PRUZHANY (Pol. Prużana), city in Brest district, Belarus. Situated on the road which leads from Brest-Litovsk to Moscow, it was under Polish rule until 1795; in the third partition of Poland it was incorporated into Russia, and in 1919 regained by Poland until 1939. Jews lived in Pruzhany during the middle of the 15th century and around 1450 there was a ḥevra kaddisha which noted its activities in a register. In 1463 the first synagogue (destroyed by fire in 1863) was erected near the center of the Jewish quarter. In 1495 the Jews of Pruzhany were included in the general expulsion of Jews from Lithuania, but they returned after a few years. In 1563 there were 11 Jewish families and 276 Christian families. Both Christians and Jews earned their livelihood primarily from agriculture and livestock, although there were some engaged in commerce and crafts. In 1588 the town was granted autonomous rights according to the *Magdeburg Law. The rights of the Jews were formally drawn up and ratified by Ladislaus IV in 1644 and subsequently, on several occasions, by his successors. According to these rights Jews were authorized to reside in Pruzhany, to practice their religion and freely engage in their occupations. At the close of the 17th century there were 571 Jews (42% of the population); in 1868, during the period of Russian rule, there were 2,575 Jews (61% of the total), and in 1897 there were 5,080 (of a total population of 7,633). By the close of the 19th century the Jewish community enjoyed a vigorous social and cultural life in which all trends and parties were active. During German occupation (1915–1917) Jews were taken for forced labor, and suffered from a typhoid epidemic. In 1921 the Jewish population was 4,152 (about 57% of the total). With the establishment of independent Poland, Jews also participated in the municipal government. In 1927, 16 of the 24 delegates elected to the administration were Jews. In the elections of the Jewish community in 1928, M. Goldfein, a delegate of the merchants, was elected president. There were in town a Jewish orphanage, an old-age home, a Hebrew and Yiddish schools, and a yeshivah; two weeklies were published.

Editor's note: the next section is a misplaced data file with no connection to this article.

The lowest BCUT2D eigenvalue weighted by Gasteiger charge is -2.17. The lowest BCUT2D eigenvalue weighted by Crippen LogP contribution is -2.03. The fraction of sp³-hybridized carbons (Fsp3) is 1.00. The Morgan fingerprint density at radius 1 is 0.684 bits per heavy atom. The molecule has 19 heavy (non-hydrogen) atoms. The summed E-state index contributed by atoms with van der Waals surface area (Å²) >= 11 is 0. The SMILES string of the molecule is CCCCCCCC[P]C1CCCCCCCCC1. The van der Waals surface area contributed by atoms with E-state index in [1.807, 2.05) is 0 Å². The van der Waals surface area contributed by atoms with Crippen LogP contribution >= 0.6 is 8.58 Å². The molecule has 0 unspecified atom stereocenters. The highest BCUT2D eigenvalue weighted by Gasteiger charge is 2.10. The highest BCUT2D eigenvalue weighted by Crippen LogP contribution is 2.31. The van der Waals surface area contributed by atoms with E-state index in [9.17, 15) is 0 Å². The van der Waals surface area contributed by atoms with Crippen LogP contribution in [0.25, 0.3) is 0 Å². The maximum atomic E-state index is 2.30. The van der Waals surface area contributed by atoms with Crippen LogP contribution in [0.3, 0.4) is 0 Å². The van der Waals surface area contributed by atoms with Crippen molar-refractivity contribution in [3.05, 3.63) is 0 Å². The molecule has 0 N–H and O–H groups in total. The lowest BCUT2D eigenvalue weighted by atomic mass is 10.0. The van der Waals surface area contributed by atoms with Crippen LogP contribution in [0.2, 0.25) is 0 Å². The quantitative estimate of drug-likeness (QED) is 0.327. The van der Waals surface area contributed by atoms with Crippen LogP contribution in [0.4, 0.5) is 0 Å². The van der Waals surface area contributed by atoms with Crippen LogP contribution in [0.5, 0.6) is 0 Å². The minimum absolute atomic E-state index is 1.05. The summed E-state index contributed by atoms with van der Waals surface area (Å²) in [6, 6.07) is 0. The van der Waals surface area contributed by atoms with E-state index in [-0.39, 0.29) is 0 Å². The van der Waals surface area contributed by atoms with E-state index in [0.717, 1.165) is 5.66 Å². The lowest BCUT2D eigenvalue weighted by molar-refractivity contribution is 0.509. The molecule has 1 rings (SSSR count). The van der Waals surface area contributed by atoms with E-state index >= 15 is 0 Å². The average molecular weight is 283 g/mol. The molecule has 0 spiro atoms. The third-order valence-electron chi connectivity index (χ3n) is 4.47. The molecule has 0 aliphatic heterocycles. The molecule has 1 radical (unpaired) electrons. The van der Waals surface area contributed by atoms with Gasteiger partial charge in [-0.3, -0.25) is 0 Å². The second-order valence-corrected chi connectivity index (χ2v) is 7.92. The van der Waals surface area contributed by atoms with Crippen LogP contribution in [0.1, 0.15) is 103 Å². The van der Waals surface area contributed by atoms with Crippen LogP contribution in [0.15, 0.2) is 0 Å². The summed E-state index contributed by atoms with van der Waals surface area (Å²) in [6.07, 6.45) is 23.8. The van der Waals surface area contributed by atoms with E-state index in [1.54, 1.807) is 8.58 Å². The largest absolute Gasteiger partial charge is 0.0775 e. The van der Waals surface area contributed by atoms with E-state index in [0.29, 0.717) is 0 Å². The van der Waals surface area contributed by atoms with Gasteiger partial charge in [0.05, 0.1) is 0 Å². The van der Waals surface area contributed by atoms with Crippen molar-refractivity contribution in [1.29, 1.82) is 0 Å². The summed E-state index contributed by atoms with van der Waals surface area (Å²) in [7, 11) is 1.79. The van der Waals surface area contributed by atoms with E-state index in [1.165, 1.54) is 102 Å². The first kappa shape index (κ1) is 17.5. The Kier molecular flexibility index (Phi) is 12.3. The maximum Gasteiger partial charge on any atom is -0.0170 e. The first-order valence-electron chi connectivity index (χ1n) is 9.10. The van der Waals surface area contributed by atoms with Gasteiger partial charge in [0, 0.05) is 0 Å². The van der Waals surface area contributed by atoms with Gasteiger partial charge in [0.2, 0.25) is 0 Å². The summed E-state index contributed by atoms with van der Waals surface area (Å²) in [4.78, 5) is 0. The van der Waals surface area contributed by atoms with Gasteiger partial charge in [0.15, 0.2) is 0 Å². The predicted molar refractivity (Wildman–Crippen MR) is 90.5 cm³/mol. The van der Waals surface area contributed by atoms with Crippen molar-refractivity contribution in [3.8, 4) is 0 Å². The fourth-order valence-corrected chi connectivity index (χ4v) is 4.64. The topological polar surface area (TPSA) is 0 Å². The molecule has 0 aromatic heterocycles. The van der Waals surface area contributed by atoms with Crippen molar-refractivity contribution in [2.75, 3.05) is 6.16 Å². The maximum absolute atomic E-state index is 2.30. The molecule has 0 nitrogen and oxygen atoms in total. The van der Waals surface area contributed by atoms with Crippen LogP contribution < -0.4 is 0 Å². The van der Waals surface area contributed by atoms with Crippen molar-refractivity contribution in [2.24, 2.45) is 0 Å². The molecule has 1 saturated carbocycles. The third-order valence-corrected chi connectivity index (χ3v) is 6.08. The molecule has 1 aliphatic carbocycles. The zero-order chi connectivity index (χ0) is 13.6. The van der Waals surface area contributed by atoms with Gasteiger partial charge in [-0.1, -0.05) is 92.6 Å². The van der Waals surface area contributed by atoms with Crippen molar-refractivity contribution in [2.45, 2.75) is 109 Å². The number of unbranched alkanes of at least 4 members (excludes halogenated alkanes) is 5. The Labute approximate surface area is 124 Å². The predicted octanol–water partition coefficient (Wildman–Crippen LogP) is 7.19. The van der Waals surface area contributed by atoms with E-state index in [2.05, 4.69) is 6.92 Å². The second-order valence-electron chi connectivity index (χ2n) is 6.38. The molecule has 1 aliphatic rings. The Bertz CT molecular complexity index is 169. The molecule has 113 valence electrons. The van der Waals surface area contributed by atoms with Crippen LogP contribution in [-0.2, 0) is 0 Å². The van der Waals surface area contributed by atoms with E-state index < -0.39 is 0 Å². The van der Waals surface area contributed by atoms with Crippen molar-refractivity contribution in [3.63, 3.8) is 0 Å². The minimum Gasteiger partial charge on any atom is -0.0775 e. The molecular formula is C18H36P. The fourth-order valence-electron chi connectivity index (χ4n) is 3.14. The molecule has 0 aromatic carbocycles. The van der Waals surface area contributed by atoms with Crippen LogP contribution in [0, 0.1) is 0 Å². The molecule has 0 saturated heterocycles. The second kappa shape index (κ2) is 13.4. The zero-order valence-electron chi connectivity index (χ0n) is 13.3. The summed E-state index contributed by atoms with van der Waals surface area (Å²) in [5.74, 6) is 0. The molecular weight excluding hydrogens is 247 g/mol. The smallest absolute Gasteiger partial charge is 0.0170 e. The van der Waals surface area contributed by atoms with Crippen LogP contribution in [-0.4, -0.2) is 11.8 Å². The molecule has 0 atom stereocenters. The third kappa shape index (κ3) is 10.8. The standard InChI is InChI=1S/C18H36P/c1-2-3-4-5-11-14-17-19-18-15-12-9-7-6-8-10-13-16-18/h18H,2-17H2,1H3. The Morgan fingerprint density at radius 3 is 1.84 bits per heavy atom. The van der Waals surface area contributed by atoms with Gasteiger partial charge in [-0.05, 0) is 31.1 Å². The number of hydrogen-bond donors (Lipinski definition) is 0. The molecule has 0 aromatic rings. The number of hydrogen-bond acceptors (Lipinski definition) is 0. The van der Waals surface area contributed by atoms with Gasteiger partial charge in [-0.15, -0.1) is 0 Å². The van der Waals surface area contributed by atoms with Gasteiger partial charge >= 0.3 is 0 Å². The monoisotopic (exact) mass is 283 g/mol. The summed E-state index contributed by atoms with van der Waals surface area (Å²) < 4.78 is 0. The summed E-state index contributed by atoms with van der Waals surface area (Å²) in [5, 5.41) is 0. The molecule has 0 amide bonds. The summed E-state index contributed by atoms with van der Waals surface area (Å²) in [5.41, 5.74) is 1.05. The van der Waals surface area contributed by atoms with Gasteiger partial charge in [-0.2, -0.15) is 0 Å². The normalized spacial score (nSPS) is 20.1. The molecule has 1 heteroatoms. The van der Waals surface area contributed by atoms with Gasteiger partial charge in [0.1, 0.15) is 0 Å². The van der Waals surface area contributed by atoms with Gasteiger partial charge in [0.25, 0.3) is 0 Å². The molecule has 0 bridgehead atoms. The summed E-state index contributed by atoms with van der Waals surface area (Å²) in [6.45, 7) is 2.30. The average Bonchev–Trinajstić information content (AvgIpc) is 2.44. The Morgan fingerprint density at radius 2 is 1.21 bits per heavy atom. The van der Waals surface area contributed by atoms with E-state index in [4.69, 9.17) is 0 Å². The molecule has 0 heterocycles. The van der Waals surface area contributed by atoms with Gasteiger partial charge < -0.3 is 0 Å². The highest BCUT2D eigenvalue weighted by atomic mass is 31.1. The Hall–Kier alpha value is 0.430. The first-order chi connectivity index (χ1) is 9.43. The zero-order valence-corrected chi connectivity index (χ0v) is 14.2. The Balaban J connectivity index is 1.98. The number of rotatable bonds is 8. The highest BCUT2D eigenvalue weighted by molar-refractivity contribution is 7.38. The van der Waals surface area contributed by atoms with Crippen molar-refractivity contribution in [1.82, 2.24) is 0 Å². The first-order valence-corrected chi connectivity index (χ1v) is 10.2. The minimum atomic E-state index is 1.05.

Distinguished rabbis served in the town. At the close of the 16th century, R. Joel *Sirkes, the renowned author of the Baḥ (Bayit Ḥadash), officiated as rabbi and rosh yeshivah for some time. R. *David b. Samuel ha-Levi, author of the Turei Zahav (Taz) also held the rabbinical office for a brief period. Among the last rabbis of the town, one of the most prominent was R. Elijah Feinstein (1842–1929) who was appointed in 1884. Active in the affairs of Polish Jewry, he wrote Sefer Halikhot Eliyahu ("Book of the Demeanors of Elijah," 1932), and a novella on Maimonides which was published in 1929. He was succeeded by his son-in-law R. David Feigenbaum, who perished in the Holocaust.
Pinkes fun Funf Fartilikte Kehiles: Pruzhana, Bereza… (1958), 3–323, 599–690.
Sources: Encyclopaedia Judaica. © 2008 The Gale Group. All Rights Reserved.